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5 Research Findings To Reveal The Connection Between Your Food Choices And Personality Type

5 Research Findings To Reveal The Connection Between Your Food Choices And Personality Type

We live in a society that is obsessed with food. You’ll find plenty of self-proclaimed gourmets who enjoy eating food a little bit too much, and there are also the fitness zealots with body-image issues who subside on nuts and berries. Most people fall somewhere in between, and we all tend to have different tastes and affinities. However, there has been quite a bit of research done on finding a link between someone’s personality and his or her eating habits, and it looks like there are certain traits that makes us more likely to engage in specific eating behaviors.

In this article we will be looking at five research findings that suggest a connection between food choices and certain personality types. The ultimate goal is to examine the findings to determine whether they are accurate and reliable, i.e. to see if we can use the information to our advantage and make a positive lifestyle change.

1. Thrill seekers love spicy food

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Spicy food

    Way back in the 70’s, a researcher at the University of Pennsylvania argued that the reason why people enjoy the burning sensation of spicy food, is the same reason why some people enjoy potentially dangerous activities, i.e. they were thrill seekers. Further research, like the work of Nadia Byrnes and John Haze has supposedly shown that sensation seekers – determined with the use of the Arnett Inventory of Sensation Seeking test – handle spicy food much better than other people.

    The research involved giving people water infused with capsaicin, the active ingredient in hot peppers, and having them answer questions on how intense the sensation felt and whether they enjoyed it. Although there are several other factors that can account for this affinity towards spicy food, cultural background and upbringing being the major ones, the study is quite solid and offers an interesting insight.

    2. People-pleasers tend to overeat when they have company

    The fact that social butterflies end up eating a bit more than they should won’t really come as much of a surprise to anyone who regularly eats out with friends and has guests over for several hours a day several times a week. When you are out and about you are bound to get tempted to have another snack if a friend grabs some fast food, but it seems that those who are eager to please others are at much greater risk of overeating throughout the day. A study done on pairs of young women concluded that people tend to mimic their companions’ eating habits, so someone who is a big eater can easily set the tempo and cause others to overeat.

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    However it’s not merely about mimicking our friends, as a Case Western Reserve University study from a few years back shows. Namely, those who were found to be inclined toward people-pleasing – as determined with the use of a questionnaire – readily accepted candy offered to them by an actor pretending to be another participant in the study, and took more than other participants.

    3. Overly emotional people tend to gorge on snacks in secret

    Sweets

      We are all well aware of the fact that some people are emotional eaters, meaning that they use food as a coping mechanism in times of stress, but those who tend to be more in touch with their emotions reportedly have a nasty little secret when it comes to food. A weight loss firm named LighterLife recently conducted a survey on 2000 women to find out more about the average woman’s eating habits, and discovered that a shockingly high percentage of women sneak away to have a secret snack on a regular basis.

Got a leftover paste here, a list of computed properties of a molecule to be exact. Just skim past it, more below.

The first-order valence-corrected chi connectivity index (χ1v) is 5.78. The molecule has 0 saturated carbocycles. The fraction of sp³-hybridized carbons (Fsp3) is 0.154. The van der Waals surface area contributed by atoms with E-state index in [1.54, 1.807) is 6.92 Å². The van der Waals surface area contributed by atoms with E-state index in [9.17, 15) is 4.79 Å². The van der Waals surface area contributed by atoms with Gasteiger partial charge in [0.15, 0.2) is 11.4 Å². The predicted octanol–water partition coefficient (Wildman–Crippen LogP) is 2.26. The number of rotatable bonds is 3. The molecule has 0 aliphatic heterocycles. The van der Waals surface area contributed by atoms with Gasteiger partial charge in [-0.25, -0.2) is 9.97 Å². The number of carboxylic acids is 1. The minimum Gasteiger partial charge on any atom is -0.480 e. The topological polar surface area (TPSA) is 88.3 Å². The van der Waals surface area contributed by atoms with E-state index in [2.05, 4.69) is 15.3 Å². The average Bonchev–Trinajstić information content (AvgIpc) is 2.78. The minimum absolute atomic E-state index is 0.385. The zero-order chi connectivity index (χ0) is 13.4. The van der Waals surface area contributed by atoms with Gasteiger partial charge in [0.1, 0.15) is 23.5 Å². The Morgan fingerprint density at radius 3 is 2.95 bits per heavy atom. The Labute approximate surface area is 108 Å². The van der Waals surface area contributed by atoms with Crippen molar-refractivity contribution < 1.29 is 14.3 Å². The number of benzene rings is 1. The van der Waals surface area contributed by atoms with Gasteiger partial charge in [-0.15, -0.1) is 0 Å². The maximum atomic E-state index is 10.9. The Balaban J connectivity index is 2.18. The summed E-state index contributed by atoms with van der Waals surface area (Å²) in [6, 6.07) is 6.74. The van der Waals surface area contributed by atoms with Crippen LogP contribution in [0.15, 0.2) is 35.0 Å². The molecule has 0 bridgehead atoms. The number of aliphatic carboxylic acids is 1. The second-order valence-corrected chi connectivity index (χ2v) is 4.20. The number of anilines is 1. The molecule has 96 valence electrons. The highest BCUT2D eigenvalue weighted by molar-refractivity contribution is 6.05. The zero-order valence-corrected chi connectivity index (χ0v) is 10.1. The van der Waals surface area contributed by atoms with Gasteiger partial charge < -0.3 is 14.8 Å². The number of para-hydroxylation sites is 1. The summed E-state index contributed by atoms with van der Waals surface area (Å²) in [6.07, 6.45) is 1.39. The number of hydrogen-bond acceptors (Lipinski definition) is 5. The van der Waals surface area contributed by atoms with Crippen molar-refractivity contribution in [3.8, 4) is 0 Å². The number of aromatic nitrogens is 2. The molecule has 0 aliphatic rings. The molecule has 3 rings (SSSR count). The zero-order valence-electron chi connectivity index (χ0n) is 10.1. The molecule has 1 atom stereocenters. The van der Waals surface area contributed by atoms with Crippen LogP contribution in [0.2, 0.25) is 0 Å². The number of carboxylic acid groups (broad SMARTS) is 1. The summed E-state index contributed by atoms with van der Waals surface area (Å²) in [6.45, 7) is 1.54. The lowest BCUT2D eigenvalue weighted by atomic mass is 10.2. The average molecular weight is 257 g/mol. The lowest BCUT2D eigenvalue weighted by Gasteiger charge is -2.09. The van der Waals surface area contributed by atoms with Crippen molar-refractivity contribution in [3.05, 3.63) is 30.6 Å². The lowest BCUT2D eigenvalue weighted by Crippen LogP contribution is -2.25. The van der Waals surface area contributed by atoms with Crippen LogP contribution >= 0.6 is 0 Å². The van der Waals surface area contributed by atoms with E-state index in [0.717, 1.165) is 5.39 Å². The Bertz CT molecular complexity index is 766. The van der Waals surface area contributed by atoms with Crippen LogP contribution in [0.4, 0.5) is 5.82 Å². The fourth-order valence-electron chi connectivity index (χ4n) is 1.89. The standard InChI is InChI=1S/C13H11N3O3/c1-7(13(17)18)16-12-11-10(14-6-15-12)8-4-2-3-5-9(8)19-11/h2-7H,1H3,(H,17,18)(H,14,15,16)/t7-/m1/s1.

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      Around 40% of the women said that they were aware that these covert snacks were a problem, as they were overweight, but simply couldn’t resist the temptation. Some even felt so ashamed of their habit that they resorted to eating in the bathroom under lock and key, or stashing extra snacks in locked drawers. Such polls are a good rough estimate of average trends amongst the population, and it looks like this is a large-scale problem that can seriously affect diet adherence. This secret eating habit can ruin even the most well-thought-out diet and exercise plan.

      4. Conscientious people are more likely to eat fruit and vegetables

      Fruit salad

        In 2005, a study was conducted using the International Personality Item Pool Big Five short-form questionnaire, which you can take a look at here,  to determine personality types of the participants and a health assessment questionnaire that examined behaviors including eating habits. It was determined that conscientious people tended to eat more fruit and vegetables, and choose overall healthier meals. Extroverts were shown to be more prone to risky behavior and bad food choices.

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        When you think about it, someone who is a bit less social and doesn’t drink too much is less likely to feast on fast food in the late hours of the night, so the study kind of goes along with what a lot of us already understood on an intuitive level. The interesting thing is that, with the vegan and raw food movements gaining popularity, and crazy crash diets giving way to meal delivery focused on plant-based food, it seems like a large chunk of the population falls into the conscientious category.

        5. Extroverts can’t say no to animal fat, sweets and alcohol

        The study in the previous paragraph already pointed towards extroverts being more susceptible to the allure of junk food, but there is another interesting recent study published in the Appetite journal that found that extroverts have an affinity towards fatty, savory and sweet foods, as well as sugary soft drinks.